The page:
Personal Statement Advice... 713 words.

(Personal Statement Examples, Advice, Critique, . . . )
Anonymous User
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Personal Statement Advice... 713 words.

Postby Anonymous User » Wed Jul 24, 2013 11:39 pm

For me, law school is not just about learning the law. It is, instead, about learning how to use current bureaucratic institutions and judicial systems to benefit people whose problems are either not addressed or, even worse, adversely affected by the way they function. These next three years are an opportunity for me to learn how to identify problems, potential solutions and ultimately build bridges to underrepresented and disenfranchised peoples.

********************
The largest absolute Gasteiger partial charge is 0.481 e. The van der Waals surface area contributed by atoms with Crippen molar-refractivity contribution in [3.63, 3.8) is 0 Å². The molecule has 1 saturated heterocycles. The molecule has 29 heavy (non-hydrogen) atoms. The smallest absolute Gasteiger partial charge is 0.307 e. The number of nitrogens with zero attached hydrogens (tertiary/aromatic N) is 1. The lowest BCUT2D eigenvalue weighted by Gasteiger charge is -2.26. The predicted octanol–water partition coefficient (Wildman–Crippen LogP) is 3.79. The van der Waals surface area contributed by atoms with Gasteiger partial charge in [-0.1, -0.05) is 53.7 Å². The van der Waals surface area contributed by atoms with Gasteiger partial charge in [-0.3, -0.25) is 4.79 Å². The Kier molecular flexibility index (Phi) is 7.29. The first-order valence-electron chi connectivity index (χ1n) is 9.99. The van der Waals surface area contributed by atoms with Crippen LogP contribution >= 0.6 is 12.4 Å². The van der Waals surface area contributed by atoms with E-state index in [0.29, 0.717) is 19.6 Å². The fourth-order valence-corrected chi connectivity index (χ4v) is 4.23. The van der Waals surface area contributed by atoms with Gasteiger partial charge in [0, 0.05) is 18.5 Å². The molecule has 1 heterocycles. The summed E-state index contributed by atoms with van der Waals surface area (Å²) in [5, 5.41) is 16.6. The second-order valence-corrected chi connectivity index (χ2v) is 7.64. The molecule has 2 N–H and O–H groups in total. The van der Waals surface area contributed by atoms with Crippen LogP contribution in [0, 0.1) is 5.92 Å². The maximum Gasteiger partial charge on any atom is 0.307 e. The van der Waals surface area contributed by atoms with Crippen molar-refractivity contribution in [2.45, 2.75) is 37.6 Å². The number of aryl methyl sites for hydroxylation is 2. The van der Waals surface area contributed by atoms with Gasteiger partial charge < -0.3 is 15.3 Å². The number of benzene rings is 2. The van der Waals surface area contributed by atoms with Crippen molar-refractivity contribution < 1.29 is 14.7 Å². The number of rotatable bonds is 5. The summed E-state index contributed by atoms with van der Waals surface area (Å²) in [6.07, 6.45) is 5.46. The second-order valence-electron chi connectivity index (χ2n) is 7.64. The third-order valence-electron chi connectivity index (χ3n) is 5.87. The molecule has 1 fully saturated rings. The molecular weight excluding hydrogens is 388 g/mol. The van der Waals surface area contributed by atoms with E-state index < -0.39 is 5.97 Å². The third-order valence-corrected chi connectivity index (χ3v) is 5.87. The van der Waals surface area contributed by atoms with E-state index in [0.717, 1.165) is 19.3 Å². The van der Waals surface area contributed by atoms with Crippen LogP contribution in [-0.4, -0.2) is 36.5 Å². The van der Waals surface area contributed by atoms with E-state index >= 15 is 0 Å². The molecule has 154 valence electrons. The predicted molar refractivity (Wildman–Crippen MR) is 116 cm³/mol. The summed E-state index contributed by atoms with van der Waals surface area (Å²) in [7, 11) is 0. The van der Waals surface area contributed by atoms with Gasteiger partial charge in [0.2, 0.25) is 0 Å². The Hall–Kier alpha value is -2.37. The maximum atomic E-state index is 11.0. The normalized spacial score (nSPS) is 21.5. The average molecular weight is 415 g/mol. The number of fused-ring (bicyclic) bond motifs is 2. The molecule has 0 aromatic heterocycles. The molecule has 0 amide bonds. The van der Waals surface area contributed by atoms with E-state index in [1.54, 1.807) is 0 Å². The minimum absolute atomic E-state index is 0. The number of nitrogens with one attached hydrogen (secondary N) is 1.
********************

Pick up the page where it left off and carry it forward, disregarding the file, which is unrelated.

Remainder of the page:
A strong desire to help others comes from an emotional battle that I had fought through as a child. The person I am today has been entirely shaped by alcoholism, a disease which consumed my father and, consequentially, my family. Around the time of my eighth birthday, my mother imposed a strict “three-strike” policy to my father’s drinking, essentially, if he had faltered three more times at his attempts at recovery then they would get divorced. A breathalyzer was bought, and what seemed more like a game of catch me if you can than a real solution to his increasingly troubling problem began. Quickly, I joined my father’s team in this game, certain that I could get him to stop drinking. My first ingenious idea was to have posters made of his face and strategically placed individually in every liquor store in town, warning cashiers and other consumers that allowing this man to buy alcohol would be allowing his family to be destroyed. Not a bad idea for an eight year old, but my first grassroots movement to stop his drinking died when it clashed head on with a lack of transportation to these stores, funding for the supplies and a basic understanding of how this proposition provided no benefits but me. While other kids were going camping, I was attempting to coerce my father into choosing his family over alcohol.